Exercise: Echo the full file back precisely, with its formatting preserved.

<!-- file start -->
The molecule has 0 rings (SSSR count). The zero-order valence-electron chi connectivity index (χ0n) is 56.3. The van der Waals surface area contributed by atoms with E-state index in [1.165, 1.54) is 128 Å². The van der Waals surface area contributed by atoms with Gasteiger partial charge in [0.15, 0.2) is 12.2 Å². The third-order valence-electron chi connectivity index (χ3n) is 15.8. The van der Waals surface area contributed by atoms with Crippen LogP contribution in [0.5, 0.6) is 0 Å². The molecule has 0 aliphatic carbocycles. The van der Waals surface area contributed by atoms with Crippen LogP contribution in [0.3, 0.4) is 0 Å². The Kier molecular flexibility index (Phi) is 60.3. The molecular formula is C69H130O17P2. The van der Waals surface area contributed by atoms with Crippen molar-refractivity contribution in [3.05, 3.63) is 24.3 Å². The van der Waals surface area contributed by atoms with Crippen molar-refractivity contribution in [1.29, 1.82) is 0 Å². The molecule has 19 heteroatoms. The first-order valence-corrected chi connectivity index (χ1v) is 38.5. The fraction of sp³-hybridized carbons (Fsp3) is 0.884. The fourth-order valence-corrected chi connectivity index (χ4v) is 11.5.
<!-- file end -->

The molecule has 0 rings (SSSR count). The zero-order valence-electron chi connectivity index (χ0n) is 56.3. The van der Waals surface area contributed by atoms with E-state index in [1.165, 1.54) is 128 Å². The van der Waals surface area contributed by atoms with Gasteiger partial charge in [0.15, 0.2) is 12.2 Å². The third-order valence-electron chi connectivity index (χ3n) is 15.8. The van der Waals surface area contributed by atoms with Crippen LogP contribution in [0.5, 0.6) is 0 Å². The molecule has 0 aliphatic carbocycles. The van der Waals surface area contributed by atoms with Crippen LogP contribution in [0.3, 0.4) is 0 Å². The Kier molecular flexibility index (Phi) is 60.3. The molecular formula is C69H130O17P2. The van der Waals surface area contributed by atoms with Crippen molar-refractivity contribution in [3.05, 3.63) is 24.3 Å². The van der Waals surface area contributed by atoms with Crippen molar-refractivity contribution in [1.29, 1.82) is 0 Å². The molecule has 19 heteroatoms. The first-order valence-corrected chi connectivity index (χ1v) is 38.5. The fraction of sp³-hybridized carbons (Fsp3) is 0.884. The fourth-order valence-corrected chi connectivity index (χ4v) is 11.5.